pound-sterling-gbp-coin - GBP

The pound was well matched versus the euro on Monday. Sterling only slipped a few points versus the euro towards the end of the session. The pound euro exchange rate closed Monday less than 0.1% lower at €1.1307. The pair is edging higher in early trade on Tuesday.

The pound was broadly out of favour versus its peers in the previous session as investors look ahead to today’s ruling from the UK Supreme Court. The court will give a verdict on the legality of Boris Johnson’s decision to suspend Parliament. Should the UK’s highest court consider the proroguing of Parliament to be purely political, ministers will only have 2 weeks when they return to prevent a no deal Brexit.

On the other hand, a ruling against the Prime Minister could see ministers return to Parliament much sooner. Should ministers return they will have more time to try to stop a disorderly Brexit from happening. As a result, the pound could rally under these circumstances.

Why is a “soft” Brexit better for sterling than a “hard” Brexit?
A soft Brexit implies anything less than UK’s complete withdrawal from the EU. For example, it could mean the UK retains some form of membership to the European Union single market in exchange for some free movement of people, i.e. immigration. This is considered more positive than a “hard” Brexit, which is a full severance from the EU. The reason “soft” is considered more pound-friendly is because the economic impact would be lower. If there is less negative impact on the economy, foreign investors will continue to invest in the UK. As investment requires local currency, this increased demand for the pound then boosts its value.


Brexit developments failed to lift the pound on Monday. Boris Johnson said that he was cautiously optimistic that a deal can be achieved. However, EU Chief negotiator Michel Barnier was doubtful that a deal could be reached. His comments weighed on demand for the pound.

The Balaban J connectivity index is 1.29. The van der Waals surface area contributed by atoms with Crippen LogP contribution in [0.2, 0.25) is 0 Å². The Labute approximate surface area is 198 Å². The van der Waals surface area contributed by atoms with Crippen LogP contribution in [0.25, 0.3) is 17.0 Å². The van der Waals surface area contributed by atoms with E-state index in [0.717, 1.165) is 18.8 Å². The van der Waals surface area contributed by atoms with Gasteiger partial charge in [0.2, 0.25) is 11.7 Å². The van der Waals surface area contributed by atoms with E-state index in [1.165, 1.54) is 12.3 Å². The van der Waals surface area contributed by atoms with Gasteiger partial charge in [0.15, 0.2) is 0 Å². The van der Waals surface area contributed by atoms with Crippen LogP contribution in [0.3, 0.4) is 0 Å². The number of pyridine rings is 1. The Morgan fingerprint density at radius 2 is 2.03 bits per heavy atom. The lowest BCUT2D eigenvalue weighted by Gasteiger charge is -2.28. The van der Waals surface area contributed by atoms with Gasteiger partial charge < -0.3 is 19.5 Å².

With the supreme court ruling and Brexit talks taking the limelight, investors are unlikely to pay much attention to UK government public finance data when it is released today.

Germany On The Brink Of Recession?

Dismal German data darkened the mood towards the euro on Monday. German manufacturing PMI data showed that the sector dropped deeper into contraction in September. The PMI was a surprisingly downbeat 41.4, the worst level for over a decade.

Eurozone manufacturing was also worse than what analysts had been expecting at 44.6 in September, down from 47 the month previous. The data provides mounting evidence that Germany and potentially the eurozone are heading towards a recession.

Why does poor economic data drag on a country’s currency?
Slowing economic indicators point to a slowing economy. Weak economies have weaker currencies because institutions look to reduce investments in countries where growth prospects are low and then transfer money to countries with higher growth prospects. These institutions sell out of their investment and the local currency, thus increasing supply of the currency and pushing down the money’s worth. So, when a country or region has poor economic news, the value of the currency tends to fall.


Today investors will look ahead to German IFO business sentiment data. German business confidence deteriorated in August to a 7-year low. Investors will be looking to see whether confidence has worsened further. If so, the euro could come under pressure as recession fears grow.

What do these figures mean?
When measuring the value of a pair of currencies, one set equals 1 unit and the other shows the current equivalent. As the market moves, the amount will vary from minute to minute.


For example, it could be written:

1 GBP = 1.13990 EUR

Here, £1 is equivalent to approximately €1.14. This specifically measures the pound’s worth against the euro. If the euro amount increases in this pairing, it’s positive for the pound


Or, if you were looking at it the other way around:

1 EUR = 0.87271 GBP

In this example, €1 is equivalent to approximately £0.87. This measures the euro’s worth versus the British pound. If the sterling number gets larger, it’s good news for the euro.


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